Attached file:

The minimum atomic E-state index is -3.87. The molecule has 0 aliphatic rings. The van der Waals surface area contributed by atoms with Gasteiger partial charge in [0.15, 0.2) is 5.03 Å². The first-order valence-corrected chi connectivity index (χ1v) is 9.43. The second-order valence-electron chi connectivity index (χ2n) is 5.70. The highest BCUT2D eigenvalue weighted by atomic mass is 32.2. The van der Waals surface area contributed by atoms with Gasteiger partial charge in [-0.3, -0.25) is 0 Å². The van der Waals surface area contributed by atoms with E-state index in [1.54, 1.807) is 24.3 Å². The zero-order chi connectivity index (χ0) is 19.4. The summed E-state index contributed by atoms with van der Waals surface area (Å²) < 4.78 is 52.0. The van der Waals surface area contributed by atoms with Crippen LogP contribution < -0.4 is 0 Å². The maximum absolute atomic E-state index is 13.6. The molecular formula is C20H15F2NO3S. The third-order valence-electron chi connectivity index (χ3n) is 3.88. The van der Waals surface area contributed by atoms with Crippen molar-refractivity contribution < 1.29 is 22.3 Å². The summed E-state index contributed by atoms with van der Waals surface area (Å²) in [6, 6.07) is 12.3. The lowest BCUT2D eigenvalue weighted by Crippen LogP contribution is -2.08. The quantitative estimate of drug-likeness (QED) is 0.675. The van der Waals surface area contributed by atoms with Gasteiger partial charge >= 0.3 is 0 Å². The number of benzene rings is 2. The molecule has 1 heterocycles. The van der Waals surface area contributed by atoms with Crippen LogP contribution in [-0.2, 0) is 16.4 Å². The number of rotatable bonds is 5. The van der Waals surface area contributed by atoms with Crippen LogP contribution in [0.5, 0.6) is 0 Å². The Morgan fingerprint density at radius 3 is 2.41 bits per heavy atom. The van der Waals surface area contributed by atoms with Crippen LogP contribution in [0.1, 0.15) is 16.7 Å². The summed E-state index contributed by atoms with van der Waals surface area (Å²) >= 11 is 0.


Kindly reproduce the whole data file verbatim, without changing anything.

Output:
The minimum atomic E-state index is -3.87. The molecule has 0 aliphatic rings. The van der Waals surface area contributed by atoms with Gasteiger partial charge in [0.15, 0.2) is 5.03 Å². The first-order valence-corrected chi connectivity index (χ1v) is 9.43. The second-order valence-electron chi connectivity index (χ2n) is 5.70. The highest BCUT2D eigenvalue weighted by atomic mass is 32.2. The van der Waals surface area contributed by atoms with Gasteiger partial charge in [-0.3, -0.25) is 0 Å². The van der Waals surface area contributed by atoms with E-state index in [1.54, 1.807) is 24.3 Å². The zero-order chi connectivity index (χ0) is 19.4. The summed E-state index contributed by atoms with van der Waals surface area (Å²) < 4.78 is 52.0. The van der Waals surface area contributed by atoms with Crippen LogP contribution < -0.4 is 0 Å². The maximum absolute atomic E-state index is 13.6. The molecular formula is C20H15F2NO3S. The third-order valence-electron chi connectivity index (χ3n) is 3.88. The van der Waals surface area contributed by atoms with Crippen molar-refractivity contribution < 1.29 is 22.3 Å². The summed E-state index contributed by atoms with van der Waals surface area (Å²) in [6, 6.07) is 12.3. The lowest BCUT2D eigenvalue weighted by Crippen LogP contribution is -2.08. The quantitative estimate of drug-likeness (QED) is 0.675. The van der Waals surface area contributed by atoms with Gasteiger partial charge >= 0.3 is 0 Å². The number of benzene rings is 2. The molecule has 1 heterocycles. The van der Waals surface area contributed by atoms with Crippen LogP contribution in [-0.2, 0) is 16.4 Å². The number of rotatable bonds is 5. The van der Waals surface area contributed by atoms with Crippen LogP contribution in [0.5, 0.6) is 0 Å². The Morgan fingerprint density at radius 3 is 2.41 bits per heavy atom. The van der Waals surface area contributed by atoms with Crippen LogP contribution in [0.1, 0.15) is 16.7 Å². The summed E-state index contributed by atoms with van der Waals surface area (Å²) >= 11 is 0.